Jewish Journal


November 9, 2011

Women gather for first conference for advocacy


About 200 women, as well as a couple of men, turned out on Oct. 30 for the first Jewish Women’s Conference, sponsored by the National Council of Jewish Women of Los Angeles (NCJW/LA), Hadassah and Na’amat USA, and held at the NCJW/LA headquarters on Fairfax Boulevard.

The day focused on the challenges women continue to face in the domestic setting as well as professionally, and, in keeping with the missions of the three organizing forces, was established with the hopes of advocating for a larger voice for women politically and in the workplace.

Mayim Bialik, an actress with a doctorate in neuroscience from UCLA, began the day with a keynote address about her own Jewish family, the influences of her mother and grandmothers, and her commitment to balancing work and family. Julie Stern, senior vice president of OWN: Oprah Winfrey Network, gave an additional inspirational lunchtime keynote about believing in oneself, describing her professional journey through positions at Lifetime Entertainment and on “Project Runway” to meeting Winfrey.

Panel discussions focused on social action, issues facing women in Israel today and the economic impact of health care on women and families. Panelists on a session titled “Protecting Women’s Rights: Practices, Politics and Policies” included Laurie L. Levenson of Loyala Law School; Robin Sax, a victim’s advocate and former prosecutor; and Joyce Schorr of the Women’s Reproductive Rights Assistance Project (WRRAP). They spoke of the increasing threat to the right to abortion, including through new laws in North Carolina and Mississippi, among other states. Levinson said that women are often behind such initiatives: “It’s women like Michele Bachmann and Sarah Palin, who feel that being the anti-women is the way to make their mark.”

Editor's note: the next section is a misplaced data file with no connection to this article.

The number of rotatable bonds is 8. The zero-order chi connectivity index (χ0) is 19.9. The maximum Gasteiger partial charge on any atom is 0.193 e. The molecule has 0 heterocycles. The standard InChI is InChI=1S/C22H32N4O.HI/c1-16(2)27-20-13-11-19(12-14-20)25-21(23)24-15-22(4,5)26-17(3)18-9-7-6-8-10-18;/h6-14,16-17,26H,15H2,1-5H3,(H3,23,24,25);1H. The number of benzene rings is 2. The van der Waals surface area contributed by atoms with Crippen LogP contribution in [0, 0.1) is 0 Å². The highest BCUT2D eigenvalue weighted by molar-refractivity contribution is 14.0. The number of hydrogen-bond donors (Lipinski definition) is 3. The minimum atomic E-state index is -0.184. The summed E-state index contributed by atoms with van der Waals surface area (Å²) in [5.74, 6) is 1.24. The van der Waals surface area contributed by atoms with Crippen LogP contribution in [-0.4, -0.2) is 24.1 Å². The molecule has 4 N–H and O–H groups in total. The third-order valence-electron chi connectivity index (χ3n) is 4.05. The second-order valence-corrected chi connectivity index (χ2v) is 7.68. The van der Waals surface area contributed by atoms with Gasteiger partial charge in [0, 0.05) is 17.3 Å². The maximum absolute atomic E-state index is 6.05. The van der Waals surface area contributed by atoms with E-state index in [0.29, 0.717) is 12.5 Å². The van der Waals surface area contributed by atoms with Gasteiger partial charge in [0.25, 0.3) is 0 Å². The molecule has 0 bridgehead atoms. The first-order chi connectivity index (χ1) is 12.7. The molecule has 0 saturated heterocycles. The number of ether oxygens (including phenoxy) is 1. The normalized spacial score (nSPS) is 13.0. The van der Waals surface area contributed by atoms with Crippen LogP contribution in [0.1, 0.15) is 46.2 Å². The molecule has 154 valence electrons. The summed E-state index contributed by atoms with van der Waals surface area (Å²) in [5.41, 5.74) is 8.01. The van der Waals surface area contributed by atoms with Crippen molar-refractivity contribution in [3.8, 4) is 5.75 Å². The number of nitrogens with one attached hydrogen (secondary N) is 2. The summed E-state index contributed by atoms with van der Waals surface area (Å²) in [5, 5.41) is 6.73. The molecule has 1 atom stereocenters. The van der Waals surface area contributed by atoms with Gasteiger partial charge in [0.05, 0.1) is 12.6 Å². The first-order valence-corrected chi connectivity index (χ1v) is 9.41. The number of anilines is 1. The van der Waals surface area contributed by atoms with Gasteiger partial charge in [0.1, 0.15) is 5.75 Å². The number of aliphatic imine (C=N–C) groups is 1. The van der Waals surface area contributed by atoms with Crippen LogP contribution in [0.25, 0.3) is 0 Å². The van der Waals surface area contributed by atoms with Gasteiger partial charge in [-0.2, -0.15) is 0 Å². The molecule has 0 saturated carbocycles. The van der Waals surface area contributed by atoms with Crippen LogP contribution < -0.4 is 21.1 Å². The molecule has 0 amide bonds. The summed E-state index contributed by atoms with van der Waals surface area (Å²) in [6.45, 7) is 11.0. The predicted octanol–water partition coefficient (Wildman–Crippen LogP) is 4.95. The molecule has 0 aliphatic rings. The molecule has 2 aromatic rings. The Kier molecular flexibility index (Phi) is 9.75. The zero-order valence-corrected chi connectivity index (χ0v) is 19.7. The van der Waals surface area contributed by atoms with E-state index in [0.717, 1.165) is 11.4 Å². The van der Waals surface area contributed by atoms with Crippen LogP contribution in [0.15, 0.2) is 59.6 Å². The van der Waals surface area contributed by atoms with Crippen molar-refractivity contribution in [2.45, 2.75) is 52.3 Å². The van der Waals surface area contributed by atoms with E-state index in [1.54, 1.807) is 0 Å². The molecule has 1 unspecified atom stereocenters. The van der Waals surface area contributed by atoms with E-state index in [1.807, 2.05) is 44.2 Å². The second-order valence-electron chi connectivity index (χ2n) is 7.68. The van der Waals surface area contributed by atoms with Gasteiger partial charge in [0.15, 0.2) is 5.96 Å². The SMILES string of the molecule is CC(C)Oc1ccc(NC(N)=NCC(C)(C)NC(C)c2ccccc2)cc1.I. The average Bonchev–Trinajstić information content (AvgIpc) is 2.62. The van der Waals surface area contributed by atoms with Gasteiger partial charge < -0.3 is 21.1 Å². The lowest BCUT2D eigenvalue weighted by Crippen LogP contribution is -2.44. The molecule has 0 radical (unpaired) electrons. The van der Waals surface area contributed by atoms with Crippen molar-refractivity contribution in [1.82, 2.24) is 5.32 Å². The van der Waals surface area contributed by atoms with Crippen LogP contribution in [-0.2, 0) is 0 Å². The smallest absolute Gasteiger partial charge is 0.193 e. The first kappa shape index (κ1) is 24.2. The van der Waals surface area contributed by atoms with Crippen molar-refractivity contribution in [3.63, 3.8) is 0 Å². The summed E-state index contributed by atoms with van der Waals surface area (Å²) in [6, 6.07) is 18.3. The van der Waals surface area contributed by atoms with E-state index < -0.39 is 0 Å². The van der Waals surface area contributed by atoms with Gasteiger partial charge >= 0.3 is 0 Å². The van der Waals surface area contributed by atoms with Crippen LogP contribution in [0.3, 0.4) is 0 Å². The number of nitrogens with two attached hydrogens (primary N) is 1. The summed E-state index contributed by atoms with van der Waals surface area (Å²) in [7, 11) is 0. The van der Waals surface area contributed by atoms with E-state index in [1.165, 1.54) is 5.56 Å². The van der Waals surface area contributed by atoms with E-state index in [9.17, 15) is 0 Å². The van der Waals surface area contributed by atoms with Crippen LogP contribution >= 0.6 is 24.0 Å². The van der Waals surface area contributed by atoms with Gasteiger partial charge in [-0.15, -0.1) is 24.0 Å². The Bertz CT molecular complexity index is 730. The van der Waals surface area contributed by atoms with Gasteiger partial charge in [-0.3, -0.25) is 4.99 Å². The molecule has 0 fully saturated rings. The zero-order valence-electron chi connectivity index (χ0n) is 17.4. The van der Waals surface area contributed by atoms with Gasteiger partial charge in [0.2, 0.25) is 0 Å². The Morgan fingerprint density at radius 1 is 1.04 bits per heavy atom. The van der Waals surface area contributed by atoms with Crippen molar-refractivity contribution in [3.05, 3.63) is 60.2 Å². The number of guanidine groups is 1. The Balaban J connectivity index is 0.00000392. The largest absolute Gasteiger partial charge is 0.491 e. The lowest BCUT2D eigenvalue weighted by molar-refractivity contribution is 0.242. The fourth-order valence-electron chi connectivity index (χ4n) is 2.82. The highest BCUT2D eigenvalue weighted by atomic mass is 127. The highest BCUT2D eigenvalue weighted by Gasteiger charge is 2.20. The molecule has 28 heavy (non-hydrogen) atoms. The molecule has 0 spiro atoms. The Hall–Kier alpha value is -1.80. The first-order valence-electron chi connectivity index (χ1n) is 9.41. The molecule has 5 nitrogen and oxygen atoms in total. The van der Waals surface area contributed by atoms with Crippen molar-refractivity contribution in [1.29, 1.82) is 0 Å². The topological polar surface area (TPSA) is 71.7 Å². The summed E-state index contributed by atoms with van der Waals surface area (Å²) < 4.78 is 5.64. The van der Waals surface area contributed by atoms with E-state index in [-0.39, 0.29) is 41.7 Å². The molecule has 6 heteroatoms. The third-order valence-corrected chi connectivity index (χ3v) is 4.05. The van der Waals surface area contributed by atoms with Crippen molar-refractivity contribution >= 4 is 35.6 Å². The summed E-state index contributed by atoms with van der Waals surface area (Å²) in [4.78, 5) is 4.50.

Sax, calling herself a third-generation feminist, has moved from working within the court system to serving as a media personality because, she said, “The wheels of justice are too slow to change the world. The 30-second sound bite can do more and reach more people. I can effectuate change in 10-second, 140-character tweets.”

Levenson called for more “speaking truth to power,” and Schorr described how WRRAP seeks to help women get procedures when they are needed. “I care about the fetuses,” she said, “but I care about the woman first.”

A final session was a discussion focused on founders of organizations, including Melissa Balaban, executive director of IKAR; Janice Kaminer-Reznik, a co-founder of Jewish World Watch; and Rachel Levin of Reboot and associate director of the Righteous Persons Foundation, and moderated by this writer.  The founders all spoke of finding Jewish values in their work, and of being driven by spiritual as much as professional goals.

The conference ended with assurances that this would be the first of an annual event.

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